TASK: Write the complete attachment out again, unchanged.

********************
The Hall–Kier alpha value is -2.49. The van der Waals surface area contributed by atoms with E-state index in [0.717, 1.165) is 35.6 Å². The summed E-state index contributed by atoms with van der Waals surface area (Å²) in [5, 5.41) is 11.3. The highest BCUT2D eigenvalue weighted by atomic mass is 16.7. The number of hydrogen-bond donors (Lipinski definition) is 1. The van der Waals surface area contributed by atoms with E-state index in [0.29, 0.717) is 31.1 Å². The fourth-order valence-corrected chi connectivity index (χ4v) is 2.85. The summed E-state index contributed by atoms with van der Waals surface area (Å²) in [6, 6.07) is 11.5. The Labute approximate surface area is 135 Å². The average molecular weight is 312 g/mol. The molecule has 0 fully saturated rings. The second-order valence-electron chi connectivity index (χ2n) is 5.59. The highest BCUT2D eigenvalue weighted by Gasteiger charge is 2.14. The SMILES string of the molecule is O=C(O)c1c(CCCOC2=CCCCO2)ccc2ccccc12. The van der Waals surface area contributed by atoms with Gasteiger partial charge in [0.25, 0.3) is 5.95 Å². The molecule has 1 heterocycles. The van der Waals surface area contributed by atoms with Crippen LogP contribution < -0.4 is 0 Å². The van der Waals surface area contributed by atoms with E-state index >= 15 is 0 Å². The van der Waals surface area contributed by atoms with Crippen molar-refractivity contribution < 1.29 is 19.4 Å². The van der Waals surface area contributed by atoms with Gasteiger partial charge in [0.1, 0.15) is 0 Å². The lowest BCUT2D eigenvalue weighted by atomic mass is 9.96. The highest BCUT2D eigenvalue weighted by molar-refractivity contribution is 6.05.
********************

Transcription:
The Hall–Kier alpha value is -2.49. The van der Waals surface area contributed by atoms with E-state index in [0.717, 1.165) is 35.6 Å². The summed E-state index contributed by atoms with van der Waals surface area (Å²) in [5, 5.41) is 11.3. The highest BCUT2D eigenvalue weighted by atomic mass is 16.7. The number of hydrogen-bond donors (Lipinski definition) is 1. The van der Waals surface area contributed by atoms with E-state index in [0.29, 0.717) is 31.1 Å². The fourth-order valence-corrected chi connectivity index (χ4v) is 2.85. The summed E-state index contributed by atoms with van der Waals surface area (Å²) in [6, 6.07) is 11.5. The Labute approximate surface area is 135 Å². The average molecular weight is 312 g/mol. The molecule has 0 fully saturated rings. The second-order valence-electron chi connectivity index (χ2n) is 5.59. The highest BCUT2D eigenvalue weighted by Gasteiger charge is 2.14. The SMILES string of the molecule is O=C(O)c1c(CCCOC2=CCCCO2)ccc2ccccc12. The van der Waals surface area contributed by atoms with Gasteiger partial charge in [0.25, 0.3) is 5.95 Å². The molecule has 1 heterocycles. The van der Waals surface area contributed by atoms with Crippen LogP contribution < -0.4 is 0 Å². The van der Waals surface area contributed by atoms with E-state index >= 15 is 0 Å². The van der Waals surface area contributed by atoms with Crippen molar-refractivity contribution < 1.29 is 19.4 Å². The van der Waals surface area contributed by atoms with Gasteiger partial charge in [0.1, 0.15) is 0 Å². The lowest BCUT2D eigenvalue weighted by atomic mass is 9.96. The highest BCUT2D eigenvalue weighted by molar-refractivity contribution is 6.05.